Jun 262013
 

There’s a new porn web site in town, called “MLNP.TV“. It features user-provided porn – sort of like a higher-end “Youporn,” on which sexy (and some not-so-sexy) couples, and individuals, can post themselves having (gasp!) real sex. I wrote about it some months ago, complaining about the pricing model. They haven’t changed the pricing model, and I haven’t changed my view of it.

Still, I love the idea.

I love web sites that feature real sex, real people, real orgasms, having pleasure for themselves, rather than for me. I love seeing sex that is made hotter for the people having it by the fact that I might be watching. This is why I love “I Feel Myself.” Even though none of you has caused me to get a free subscription. 🙁

So I really want to love MLNP.

But I can’t stand it.

It’s bad in almost every way.

The technology behind the web site is glitchy – every time I try to watch a video there, something or other goes wrong.

The web site’s design itself is glitchy – it’s hard to operate, to navigate. Just technically. For example, go to this page and try to navigate down to see the five purported films of bzandgloria. You can do it, but it’s not easy, or intuitive. It’s not easy to get an overview of the videos available for a given contributor, or in a given category.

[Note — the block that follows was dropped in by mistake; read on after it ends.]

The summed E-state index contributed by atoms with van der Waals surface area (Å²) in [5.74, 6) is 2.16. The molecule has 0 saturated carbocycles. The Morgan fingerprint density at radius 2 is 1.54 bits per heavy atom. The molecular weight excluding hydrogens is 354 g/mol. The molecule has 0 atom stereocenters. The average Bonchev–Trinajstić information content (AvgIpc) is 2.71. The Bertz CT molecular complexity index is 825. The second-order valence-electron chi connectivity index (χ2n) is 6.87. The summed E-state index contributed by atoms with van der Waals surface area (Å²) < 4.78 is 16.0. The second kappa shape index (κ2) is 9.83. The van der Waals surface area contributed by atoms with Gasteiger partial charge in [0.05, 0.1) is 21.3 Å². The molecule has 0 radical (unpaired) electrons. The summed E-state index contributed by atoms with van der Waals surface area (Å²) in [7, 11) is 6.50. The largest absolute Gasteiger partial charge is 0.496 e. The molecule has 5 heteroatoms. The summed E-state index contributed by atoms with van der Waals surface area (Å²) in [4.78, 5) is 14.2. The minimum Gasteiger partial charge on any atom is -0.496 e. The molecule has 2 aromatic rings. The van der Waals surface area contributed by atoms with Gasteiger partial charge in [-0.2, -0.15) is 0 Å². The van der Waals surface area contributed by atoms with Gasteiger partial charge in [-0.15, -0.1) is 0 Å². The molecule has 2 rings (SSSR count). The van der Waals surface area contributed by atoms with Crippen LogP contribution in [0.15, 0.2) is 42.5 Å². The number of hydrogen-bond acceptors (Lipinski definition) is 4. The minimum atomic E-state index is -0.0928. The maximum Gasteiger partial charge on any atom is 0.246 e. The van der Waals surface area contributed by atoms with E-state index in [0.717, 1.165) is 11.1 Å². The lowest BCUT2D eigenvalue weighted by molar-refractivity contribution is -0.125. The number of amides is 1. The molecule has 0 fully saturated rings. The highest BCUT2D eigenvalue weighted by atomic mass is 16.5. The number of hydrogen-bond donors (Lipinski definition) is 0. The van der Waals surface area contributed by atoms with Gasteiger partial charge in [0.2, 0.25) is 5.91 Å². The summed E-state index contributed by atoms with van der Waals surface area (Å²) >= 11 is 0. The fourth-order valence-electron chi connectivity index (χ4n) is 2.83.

The organization of the films is worse than haphazard. Films are “tagged” by the folks who post them. This means that tags are entirely useless, as the hipster porn stars are busy showing off their ironic humor, tagging films with things like “Yes! Yes! Yes!,” or “Frolicsome” or “Owowowheynow.” And then there are site-wide “categories,” which, themselves, seem to be more about hipster self-satisfaction than actual communication to users – categories include “Yummy,” “Pretty,” “Romping,” “Clitastic,” and “Spectacular.”

Some of the films feature “free peeks,” which are brief, or, in some cases, extensive previews of the film. Others don’t. This would be fine, were it not for the way the site is priced:

For five dollars, you can “rent” access to a video for three weeks. Of this, half goes to the performer, and half goes to MLNP.tv. I get it. It’s a cool business model that encourages people to submit their stuff, and makes really simple the sharing of proceeds with performers.